The Meme of Seven
Though I am rarely one for this sort of thing, I was tagged by Jeremy Young of Progressive Historians, one of the best of the blogosphere…. I don’t know anything about the picture I have chosen except that it shows a purported rout of British forces in Inda.
Here are the rules:
1. Link to your tagger and post these rules on your blog.
2. Share 7 facts about yourself on your blog, some random, some weird.
3. Tag 7 people at the end of your post by leaving their names as well as links to their blogs.
4. Let them know they are tagged by leaving a comment on their blog.
5. Present an image of martial discord from whatever period or situation you’d like.
My 7 facts:
1. When I spoke to my draft board against the war in Vietnam, my father supported me by saying that he was a WWII veteran, that both of my grandfathers fought in France in WWI, that great-grandfathers and great-great-grandfathers had fought on both sides of the civil war, and that the ancestor I am named for had been a colonel in the Revolution… and that all would be proud that I was standing for what I believed, as they had done. That was humbling, but unforgettable.
2. When I got my ankles run over by a jeep at age eleven, I bounced up running, shouting, “I’m dead, I’m dead.” I didn’t walk again for some time–and suspect I didn’t die.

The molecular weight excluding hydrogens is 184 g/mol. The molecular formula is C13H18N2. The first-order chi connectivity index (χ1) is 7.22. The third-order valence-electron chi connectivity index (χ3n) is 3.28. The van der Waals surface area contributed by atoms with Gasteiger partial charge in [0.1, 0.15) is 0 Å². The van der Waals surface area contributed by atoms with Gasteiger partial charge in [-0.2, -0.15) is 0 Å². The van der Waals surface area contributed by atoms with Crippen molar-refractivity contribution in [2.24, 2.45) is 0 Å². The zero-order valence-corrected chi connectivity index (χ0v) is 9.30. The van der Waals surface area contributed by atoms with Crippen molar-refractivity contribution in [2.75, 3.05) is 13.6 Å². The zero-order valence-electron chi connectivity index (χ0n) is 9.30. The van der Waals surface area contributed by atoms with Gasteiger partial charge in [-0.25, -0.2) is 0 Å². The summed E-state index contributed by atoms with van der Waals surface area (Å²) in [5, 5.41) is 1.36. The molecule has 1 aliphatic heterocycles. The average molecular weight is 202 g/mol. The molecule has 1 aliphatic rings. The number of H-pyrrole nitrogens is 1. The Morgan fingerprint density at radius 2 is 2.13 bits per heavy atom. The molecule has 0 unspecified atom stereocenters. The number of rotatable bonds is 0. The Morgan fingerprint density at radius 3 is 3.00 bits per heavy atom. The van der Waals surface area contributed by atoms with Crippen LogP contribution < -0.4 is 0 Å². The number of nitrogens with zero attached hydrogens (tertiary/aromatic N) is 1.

3. Though I graduated from Beloit College, I started my college career at Utica College of Syracuse University. Not much of a school, but a good place for one like me, whose spirit had rarely entered his high school. I learned at Utica College that education does indeed require a little work.
4. On arrival in Burkina Faso in 1985, someone told me that, there, diarrhea is a way of life. Four years later, when I finally left Africa (except for the occasional visit), after nine bouts of amoebic dysentery, various experiences with shigella, and a too-great familiarity with giardia, I knew exactly what she meant.
5. A monk at a little temple on the other side of the ridge from the beach at Bang Sen, Thailand told me (I was a child) that I would be back there before I die. We were looking out over a crematorium. I haven’t been back.
6. Kim Stanley Robinson beat me by completing the first dissertation on Philip K. Dick because I couldn’t get my act together and hid out in Ouagadougou instead of writing. So I had to settle for second.
7. My store, Shakespeare’s Sister, enjoyed a 14-year run. I closed it in May, 2008 and miss it already.
These are the people I’ll tag: